Patentscope is the WIPO public access database. It includes coverage of the Patent Cooperation Treaty applications (administered by WIPO) and a wide range of other countries including the European Patent Office, USPTO and Japan totalling 45 million patent documents including 2.7 million PCT applications.
This article provides a quick overview of some of the main sources of free patent data. It is intended for quick reference and points to some free tools for accessing patent databases that you may not be familiar with.
Patent researchers and professionals are increasingly using open source and free software tools as part of their work. We are working to develop a WIPO Manual on open source and free software tools with support from the WIPO Secretariat. The idea is to identify existing tools and develop materials that will help researchers and professionals to work with these tools in common patent analysis tasks.
In this article we introduce the patent datasets developed for the Open Source Patent Analytics Project as training sets for patent analytics. The datasets will be used for the walkthroughs developed by the project. The datasets will grow over time but we will briefly introduce them and explain how to access them.
This is part of a series on getting started with patent analysis in R using RStudio. If you do not have a copy of RStudio follow the simple instructions for installing on your platform here. There are lots of resources on the site to help you get started including online learning, videos, and cheatsheets. The excellent R-Bloggers site will demonstrate why it is worth investing time in R when working with patent data.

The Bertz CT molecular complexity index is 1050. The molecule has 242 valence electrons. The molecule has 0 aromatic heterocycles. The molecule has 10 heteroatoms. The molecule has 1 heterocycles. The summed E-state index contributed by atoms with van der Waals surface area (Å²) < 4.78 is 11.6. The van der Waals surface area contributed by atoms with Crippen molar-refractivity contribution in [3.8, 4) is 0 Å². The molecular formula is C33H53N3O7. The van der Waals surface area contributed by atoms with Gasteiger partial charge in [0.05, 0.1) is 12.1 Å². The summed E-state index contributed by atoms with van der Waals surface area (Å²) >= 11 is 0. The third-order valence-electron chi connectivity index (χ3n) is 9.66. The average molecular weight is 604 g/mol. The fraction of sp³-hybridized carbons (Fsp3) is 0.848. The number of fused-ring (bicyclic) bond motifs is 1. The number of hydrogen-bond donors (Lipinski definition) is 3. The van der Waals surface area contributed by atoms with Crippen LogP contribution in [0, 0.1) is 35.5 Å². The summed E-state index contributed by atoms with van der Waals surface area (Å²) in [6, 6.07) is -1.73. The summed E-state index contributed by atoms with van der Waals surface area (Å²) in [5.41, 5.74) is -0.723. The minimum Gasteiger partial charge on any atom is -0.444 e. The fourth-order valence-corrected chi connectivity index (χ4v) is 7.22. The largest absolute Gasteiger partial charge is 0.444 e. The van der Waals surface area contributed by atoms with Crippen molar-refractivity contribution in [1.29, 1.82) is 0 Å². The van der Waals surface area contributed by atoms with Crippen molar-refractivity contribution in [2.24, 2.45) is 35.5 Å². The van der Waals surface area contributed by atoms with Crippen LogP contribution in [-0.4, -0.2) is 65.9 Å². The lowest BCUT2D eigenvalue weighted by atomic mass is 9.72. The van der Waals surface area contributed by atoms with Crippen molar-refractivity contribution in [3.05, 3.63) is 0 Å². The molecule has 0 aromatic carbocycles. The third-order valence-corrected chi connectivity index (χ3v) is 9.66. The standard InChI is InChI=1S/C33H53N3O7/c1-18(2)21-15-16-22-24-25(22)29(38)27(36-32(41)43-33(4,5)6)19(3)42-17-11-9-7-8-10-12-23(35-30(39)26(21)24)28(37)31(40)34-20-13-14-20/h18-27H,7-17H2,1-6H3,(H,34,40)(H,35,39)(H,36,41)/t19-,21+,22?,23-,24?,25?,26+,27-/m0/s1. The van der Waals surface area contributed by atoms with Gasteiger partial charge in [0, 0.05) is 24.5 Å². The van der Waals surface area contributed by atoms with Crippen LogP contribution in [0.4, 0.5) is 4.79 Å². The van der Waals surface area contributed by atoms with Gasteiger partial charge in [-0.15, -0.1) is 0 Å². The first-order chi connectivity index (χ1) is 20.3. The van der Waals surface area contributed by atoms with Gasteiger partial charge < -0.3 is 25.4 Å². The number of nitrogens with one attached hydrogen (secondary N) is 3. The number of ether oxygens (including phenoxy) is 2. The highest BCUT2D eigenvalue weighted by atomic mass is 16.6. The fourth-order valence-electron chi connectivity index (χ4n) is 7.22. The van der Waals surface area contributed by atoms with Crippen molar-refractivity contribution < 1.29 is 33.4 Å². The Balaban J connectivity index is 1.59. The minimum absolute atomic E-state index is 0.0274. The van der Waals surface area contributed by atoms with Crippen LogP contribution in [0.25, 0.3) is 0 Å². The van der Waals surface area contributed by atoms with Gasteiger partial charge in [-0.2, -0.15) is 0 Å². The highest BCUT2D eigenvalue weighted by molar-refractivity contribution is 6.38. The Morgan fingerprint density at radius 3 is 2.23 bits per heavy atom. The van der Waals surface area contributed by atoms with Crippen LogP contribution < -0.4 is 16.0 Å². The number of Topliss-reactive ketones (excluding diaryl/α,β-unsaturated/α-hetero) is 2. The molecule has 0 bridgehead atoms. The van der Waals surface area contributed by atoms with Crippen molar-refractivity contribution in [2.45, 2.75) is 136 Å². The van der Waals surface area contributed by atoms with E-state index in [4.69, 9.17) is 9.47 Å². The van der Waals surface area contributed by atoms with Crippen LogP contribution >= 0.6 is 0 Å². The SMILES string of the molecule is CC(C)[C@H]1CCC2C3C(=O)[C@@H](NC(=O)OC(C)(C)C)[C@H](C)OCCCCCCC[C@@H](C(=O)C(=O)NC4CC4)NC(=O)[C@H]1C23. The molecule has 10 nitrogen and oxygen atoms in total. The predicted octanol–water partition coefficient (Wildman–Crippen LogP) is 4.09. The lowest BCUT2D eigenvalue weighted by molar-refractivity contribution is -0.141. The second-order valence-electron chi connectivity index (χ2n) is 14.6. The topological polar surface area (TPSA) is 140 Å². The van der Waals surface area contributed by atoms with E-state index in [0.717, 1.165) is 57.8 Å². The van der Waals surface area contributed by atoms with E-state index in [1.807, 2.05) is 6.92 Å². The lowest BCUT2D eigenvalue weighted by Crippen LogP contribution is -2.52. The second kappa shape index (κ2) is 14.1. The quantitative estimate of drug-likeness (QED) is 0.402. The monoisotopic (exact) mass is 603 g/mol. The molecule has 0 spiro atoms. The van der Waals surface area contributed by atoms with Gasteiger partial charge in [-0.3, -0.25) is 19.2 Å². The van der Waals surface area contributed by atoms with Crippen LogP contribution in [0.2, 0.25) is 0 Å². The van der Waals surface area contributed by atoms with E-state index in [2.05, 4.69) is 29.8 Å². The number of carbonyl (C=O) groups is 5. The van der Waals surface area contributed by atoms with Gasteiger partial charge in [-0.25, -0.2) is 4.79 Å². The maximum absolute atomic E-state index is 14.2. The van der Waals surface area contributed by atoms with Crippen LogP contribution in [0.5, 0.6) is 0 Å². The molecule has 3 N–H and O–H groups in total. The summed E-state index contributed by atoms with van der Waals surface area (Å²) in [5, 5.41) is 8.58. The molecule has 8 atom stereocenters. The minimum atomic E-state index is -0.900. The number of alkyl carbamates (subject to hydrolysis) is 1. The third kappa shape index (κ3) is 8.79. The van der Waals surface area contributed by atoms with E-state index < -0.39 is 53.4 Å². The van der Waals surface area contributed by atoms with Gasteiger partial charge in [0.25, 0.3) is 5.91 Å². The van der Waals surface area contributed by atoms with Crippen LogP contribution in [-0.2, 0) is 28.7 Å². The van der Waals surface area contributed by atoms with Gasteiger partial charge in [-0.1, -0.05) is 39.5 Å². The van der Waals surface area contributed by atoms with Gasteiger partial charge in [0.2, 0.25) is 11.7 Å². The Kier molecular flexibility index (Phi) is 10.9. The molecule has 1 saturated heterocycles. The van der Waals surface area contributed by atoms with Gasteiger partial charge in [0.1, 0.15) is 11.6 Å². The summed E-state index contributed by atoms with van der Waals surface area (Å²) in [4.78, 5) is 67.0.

As part of the WIPO Manual on Open Source Patent Analytics project we will be working with patent data in R using RStudio. If you do not have a copy of RStudio follow the simple instructions for installing on your platform here. There are lots of resources on the site to help you get started including online learning, videos, and cheatsheets. The excellent R-Bloggers site will demonstrate why it is worth investing time in R when working with patent data.
This article provides a walk through of patent data fields for those who are completely new to patent analytics or want to understand the workings of patent data a little bit better. A video version of the walk through is available here and the slide deck is available for download in .pdf, powerpoint and apple keynote from GitHub. This article goes into greater depth on each data field and their use in patent analysis.
The aim of this project is to provide an overview and practical manual on the use of open source and free software tools for patent analysis. The main outcome of the project will be an Open Source Patent Analytics Manual as a reference guide and a set of electronic resources including walkthroughs, videos and code that can be freely used by anyone. The development of the Manual is supported by the World Intellectual Property Organisation (WIPO) as part of its Patent Landscapes Project which has produced a range of patent landscape reports to inform policy debates and decision-making on issues of interest to developing countries. The Manual is mainly intended for researchers, patent professionals and patent offices in developing countries. However, we expect that it will be of wider interest to researchers and patent professionals.